You cannot read this and be anything but disappointed over Speaker Richardson’s workers paradise.
Look folks, I practiced law for over five years and during that time billed a great many hours on DOT work. The DOT sucks. And Mike Evans has been one of the good guys.
I realize if you read House propaganda you would think otherwise, but Evans has been a good guy and a reformer.
It’s ludicrous to me that the Speaker intends to replace him with Rep. Reece, who didn’t run for re-election after lobbyists threw him a wedding party. Come on people, we’re trying to clean up the DOT, not turn it into a favor factory for the GOP.
[UPDATE:] By the way, this came out in the AJC on March 24, 2006. The title is “Lobbyists shower legislator with party.” This is the Speaker’s pick to replace Mike Evans:
The engagement party invitation let guests know that the loving couple could use a set of martini glasses and a place setting for 12 of their china.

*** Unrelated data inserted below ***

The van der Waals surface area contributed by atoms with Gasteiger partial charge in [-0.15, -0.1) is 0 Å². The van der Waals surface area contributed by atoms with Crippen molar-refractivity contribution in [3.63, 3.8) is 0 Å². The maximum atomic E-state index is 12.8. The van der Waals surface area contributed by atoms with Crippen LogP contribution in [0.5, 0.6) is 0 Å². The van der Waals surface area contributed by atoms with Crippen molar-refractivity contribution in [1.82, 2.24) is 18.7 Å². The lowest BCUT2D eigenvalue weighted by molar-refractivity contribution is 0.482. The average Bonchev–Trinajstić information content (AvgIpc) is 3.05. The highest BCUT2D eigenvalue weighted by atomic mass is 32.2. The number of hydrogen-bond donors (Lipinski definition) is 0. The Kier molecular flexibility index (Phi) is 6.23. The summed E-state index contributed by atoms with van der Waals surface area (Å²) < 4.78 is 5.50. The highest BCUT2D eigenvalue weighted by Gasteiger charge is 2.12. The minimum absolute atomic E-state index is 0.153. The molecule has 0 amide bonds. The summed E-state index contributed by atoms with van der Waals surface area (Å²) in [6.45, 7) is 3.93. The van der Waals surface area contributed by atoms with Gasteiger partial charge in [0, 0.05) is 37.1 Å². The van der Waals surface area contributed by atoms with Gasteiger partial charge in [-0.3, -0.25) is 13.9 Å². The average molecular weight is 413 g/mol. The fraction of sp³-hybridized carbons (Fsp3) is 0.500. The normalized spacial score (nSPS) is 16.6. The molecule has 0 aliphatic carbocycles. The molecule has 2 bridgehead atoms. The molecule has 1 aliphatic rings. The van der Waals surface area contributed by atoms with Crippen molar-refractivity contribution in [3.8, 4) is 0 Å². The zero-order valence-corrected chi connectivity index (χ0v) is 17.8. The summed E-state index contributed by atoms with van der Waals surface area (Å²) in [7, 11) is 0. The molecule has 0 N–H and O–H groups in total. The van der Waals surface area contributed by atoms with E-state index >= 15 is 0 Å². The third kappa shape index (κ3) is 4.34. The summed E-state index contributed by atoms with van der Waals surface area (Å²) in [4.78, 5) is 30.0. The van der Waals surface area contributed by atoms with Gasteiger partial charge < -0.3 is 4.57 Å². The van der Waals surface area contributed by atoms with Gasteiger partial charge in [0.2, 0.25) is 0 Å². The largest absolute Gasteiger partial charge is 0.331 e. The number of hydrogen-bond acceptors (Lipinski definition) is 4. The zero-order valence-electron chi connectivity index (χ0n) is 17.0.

Nothing out of the ordinary there — except that the bridegroom is a state legislator and the 21 people hosting the wedding shower are lobbyists, many with interests in some of the biggest bills under consideration by the Georgia General Assembly.
The betrothed, Rep. Stacey Reece (R-Gainesville), called the event held in his honor Tuesday night at the private, upscale 191 Club in downtown Atlanta “appropriate.”
“Whether someone buys you a vase or a dish towel has no more bearing than if a lobbyist takes you out to a committee dinner and pays for that,” Reece said.
Others thought the event crossed the line. House Republican leaders noted the distinction between a committee dinner and an engagement party and questioned Reece privately about the appropriateness of having lobbyists pay for such a personal affair.
“I would have handled it differently,” said House Majority Leader Jerry Keen (R-St. Simons Island). “But I accept Rep. Reece at his word that he viewed this as friends wanting to do something for him and nothing more.”
Public watchdogs said most Georgians don’t see it that way. Jill Johnson of the Georgia Public Interest Research Group said the party feeds the perception that lobbyists and legislators have too cozy a relationship.